What Kind of Cover Makes You Actually Buy a Magazine?

Magazine sales continue to decline, but magazine editors insist: Getting on the cover of a magazine continues to be a goal and a coup for Hollywood stars.

In a piece for AdWeek, People managing editor Larry Hackett says: "The era of the A-List movie star is over." And:

“I will confess, there were times in the ‘90s when we put people on the cover because they were huge stars, but the stories weren’t exactly scintillating. Now, the bar is higher. … People need a narrative arc.”

Hackett also claims that people of color are a tough shill: "I'd be lying if I said that minorities don’t have a harder time selling covers.”

Jess Cagle, managing editor at Entertainment Weekly, tells AdWeek's Emily Bazilian that choosing between celebrities for the cover of EW often means picking the one with with the best social media presence — Facebook followers, Twitter followers, fans who are engaged — it matters.

As a recovering magazine junkie who worked in magazines for years, I don't consider myself the "average" newsstand shopper, due to my mainstream mag fatigue. When I purchase a publication for myself — not for work — its's generally not just because there's a striking cover — that's certainly a huge part of it — but also because the insides seem meaty, informative and worth poring over.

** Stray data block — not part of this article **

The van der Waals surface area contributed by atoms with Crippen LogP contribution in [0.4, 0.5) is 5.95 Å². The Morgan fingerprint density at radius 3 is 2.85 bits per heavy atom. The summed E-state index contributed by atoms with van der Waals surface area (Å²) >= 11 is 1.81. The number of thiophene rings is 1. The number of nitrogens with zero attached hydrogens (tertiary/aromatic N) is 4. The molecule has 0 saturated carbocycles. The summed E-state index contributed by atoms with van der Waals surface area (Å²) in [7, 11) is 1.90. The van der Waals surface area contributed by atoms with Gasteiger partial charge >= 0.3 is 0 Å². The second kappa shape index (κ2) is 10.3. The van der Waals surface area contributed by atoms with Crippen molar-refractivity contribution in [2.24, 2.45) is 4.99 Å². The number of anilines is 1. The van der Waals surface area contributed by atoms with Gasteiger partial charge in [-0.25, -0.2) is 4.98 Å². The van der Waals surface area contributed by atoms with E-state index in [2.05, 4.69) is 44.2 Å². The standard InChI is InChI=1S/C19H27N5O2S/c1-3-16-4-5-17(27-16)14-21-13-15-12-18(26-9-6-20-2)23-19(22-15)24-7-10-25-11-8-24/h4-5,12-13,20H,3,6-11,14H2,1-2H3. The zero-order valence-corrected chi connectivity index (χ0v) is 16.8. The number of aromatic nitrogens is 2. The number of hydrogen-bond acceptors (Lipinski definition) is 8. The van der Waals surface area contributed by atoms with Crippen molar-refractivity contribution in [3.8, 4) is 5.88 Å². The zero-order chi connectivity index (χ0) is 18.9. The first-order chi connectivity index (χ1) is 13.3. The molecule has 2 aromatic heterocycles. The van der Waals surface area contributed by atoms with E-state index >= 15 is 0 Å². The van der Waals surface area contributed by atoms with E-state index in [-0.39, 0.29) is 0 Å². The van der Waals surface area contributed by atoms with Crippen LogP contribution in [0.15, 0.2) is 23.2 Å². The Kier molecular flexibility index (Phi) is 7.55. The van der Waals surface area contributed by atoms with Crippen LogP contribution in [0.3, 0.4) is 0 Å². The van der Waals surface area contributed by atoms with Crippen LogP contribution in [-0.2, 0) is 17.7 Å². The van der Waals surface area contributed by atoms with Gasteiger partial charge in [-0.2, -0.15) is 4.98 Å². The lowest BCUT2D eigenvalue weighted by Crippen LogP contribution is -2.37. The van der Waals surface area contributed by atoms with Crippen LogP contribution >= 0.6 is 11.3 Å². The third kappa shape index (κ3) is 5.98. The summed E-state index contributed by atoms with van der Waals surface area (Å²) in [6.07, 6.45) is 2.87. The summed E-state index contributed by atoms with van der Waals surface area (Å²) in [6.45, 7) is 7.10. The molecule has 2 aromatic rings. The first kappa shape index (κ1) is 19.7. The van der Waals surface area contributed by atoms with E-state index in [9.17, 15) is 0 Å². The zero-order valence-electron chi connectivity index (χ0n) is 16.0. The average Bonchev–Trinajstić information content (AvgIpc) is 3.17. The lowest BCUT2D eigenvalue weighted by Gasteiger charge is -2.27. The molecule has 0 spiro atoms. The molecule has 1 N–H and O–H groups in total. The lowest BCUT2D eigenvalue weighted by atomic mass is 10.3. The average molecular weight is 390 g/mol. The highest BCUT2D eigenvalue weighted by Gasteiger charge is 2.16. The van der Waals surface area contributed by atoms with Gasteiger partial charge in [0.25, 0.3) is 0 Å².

What Kind of Cover Makes You Actually Buy a Magazine?

What Kind of Cover Makes You Actually Buy a Magazine?

The magazines I've actually spent my own money on recently include As If, which is hugely oversized and has pretty graphic design and gorgeous photography; Brownbook, "the urban guide to the Middle East"; and Love, the hefty biannual fashion magazine edited by Katie Grand, formerly of Pop. I also dig Elle Decor, and when taking a flight, Vanity Fair's lengthy pieces. I gravitate toward striking covers and the sense that inside, I'm going to see things I haven't seen before — something most of the mainstream ladymags, with their rotating stable of blondes, seldom offer.

But I'm curious about you guys: Since tabloids and ladymags are targeted to women — and since there's so much to read and look at online — what makes you actually spend cash on a magazine? Which do you buy, and why?

[AdWeek]